I would never disagree with Janet Evanovich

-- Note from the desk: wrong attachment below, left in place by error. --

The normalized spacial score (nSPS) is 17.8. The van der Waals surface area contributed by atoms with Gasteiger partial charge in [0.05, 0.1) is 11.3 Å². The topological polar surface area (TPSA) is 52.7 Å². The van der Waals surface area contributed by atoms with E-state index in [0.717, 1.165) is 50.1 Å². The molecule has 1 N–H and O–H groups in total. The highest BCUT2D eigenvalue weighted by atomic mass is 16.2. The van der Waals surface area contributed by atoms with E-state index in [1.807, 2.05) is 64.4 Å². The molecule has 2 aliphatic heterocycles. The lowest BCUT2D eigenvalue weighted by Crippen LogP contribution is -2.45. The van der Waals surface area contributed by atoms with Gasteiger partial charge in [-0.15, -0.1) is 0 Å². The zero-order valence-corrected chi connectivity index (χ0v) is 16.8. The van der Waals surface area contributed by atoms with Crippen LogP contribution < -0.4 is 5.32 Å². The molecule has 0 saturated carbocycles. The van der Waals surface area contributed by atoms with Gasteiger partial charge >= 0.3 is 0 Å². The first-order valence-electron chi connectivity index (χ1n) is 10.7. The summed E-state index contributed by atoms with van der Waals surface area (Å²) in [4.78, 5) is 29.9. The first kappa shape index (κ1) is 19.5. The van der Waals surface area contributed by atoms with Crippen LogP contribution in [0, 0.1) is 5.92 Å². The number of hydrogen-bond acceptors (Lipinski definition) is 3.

If you thought the title was tongue in cheek you will be disappointed. I had the pleasure of hearing Ms. Evanovich speak last weekend at Killer Nashville in a variety of forums from panel to interview to presentation and in each she didn’t disappoint. (I also was able to speak briefly with her over a glass of wine at the reception afterward…. a little bonus.) If you have passed through an airport or bookstore you likely recognize her books and you don’t have to be a fan to acknowledge that her success merits attention – 200 million books sold, I believe. In the spirit of full disclosure, I read my first Evanovich when she was on about #9 or so of the Stephanie Plum series. I was new to Kindle and wanted a book to read by the pool on an excruciatingly hot day in Phoenix. I started with number one of the series and, since I’m a quick read, needed another book later in the afternoon. To cut to the point, by the week’s end I had read all of them. The books were perfect for a great pool location – thank you Arizona Biltmore – and I downloaded seamlessly from one to the next. All the while my husband thought I was reading serious Russian literature (Evanovich, get it?). In any business there are crossover principles to be learned (if you have major success in a hotel chain perhaps the restaurant business can pick up a pointer). This should apply to book genres as well: mysteries learn from thrillers as well as from humor or historical romance or any other success story, and of course the reverse is true. Evanovich’s principles are as universal. Her main theme throughout the weekend was Work Hard. Seriously. In any discussion this came up. Treat writing like a job because it is a job. If you aren’t willing to do this, then you need to find a different job. Her analogy – do you drive up to 7-11 for a shift and sit in the car and decide if the muse is upon you before clocking in? Good day or bad day you go in and work. And just like a clerk or barista, as a writer you will experience the range of ‘performance’ – the day you spill the pot of coffee on a customer or consistently count out the wrong change, as well as the day when you get a huge tip. It’s a job. In the case of writing just sit down and do it. Ms. Evanovich was asked: What does work hard mean if you have a full time job and a family and a million other obligations? Simple. It means that writing is a part time job and proceed accordingly. Do you have the ability to have a part time job one hour a day or three hours a day? Decide as if you were hiring out to work, then stick with it as a serious commitment to yourself. In the end, you will achieve your goal (a page a day and in a year you have a complete manuscript) and at the same time develop good habits that will stand you in good stead as a full time writer with a crushing publication schedule that requires sitting down at the job 8-12+ hours a day. (Here, she did a have a little be careful what you wish for moment.) Another overarching principle Ms. Evanovich presented was be deliberate and thoughtful. In other words, plan. That encompasses myriad components of her success. What should you write? Ms. Evanovich swears she was kicked out of romance and had to decide what to do next. Why was she ‘kicked out’? Because she wanted to insert humor. When she took a break to decide what she wanted to do long term she found a genre (really invented a niche) that allowed her to do what she felt she was good at: adventure, romance and humor. This means a brutal self-evaluation – if you love reading humor but can’t write it, then stick to reading and discover your authentic voice as a writer. This is a slightly different interpretation of write what you know, write what you love, etc. Yes, you should love your genre, but you should also be able to write it. This concept worked well for Ms. Evanovich and, as I said, I won’t ever disagree with her. There were many other topics she touched upon: the importance of the bad guy, setting, relationships within the novel or series. The list goes on and on, but in the end it is work hard, plan, work harder, keep working, and one day you will succeed. Right now I’d like to agree with that.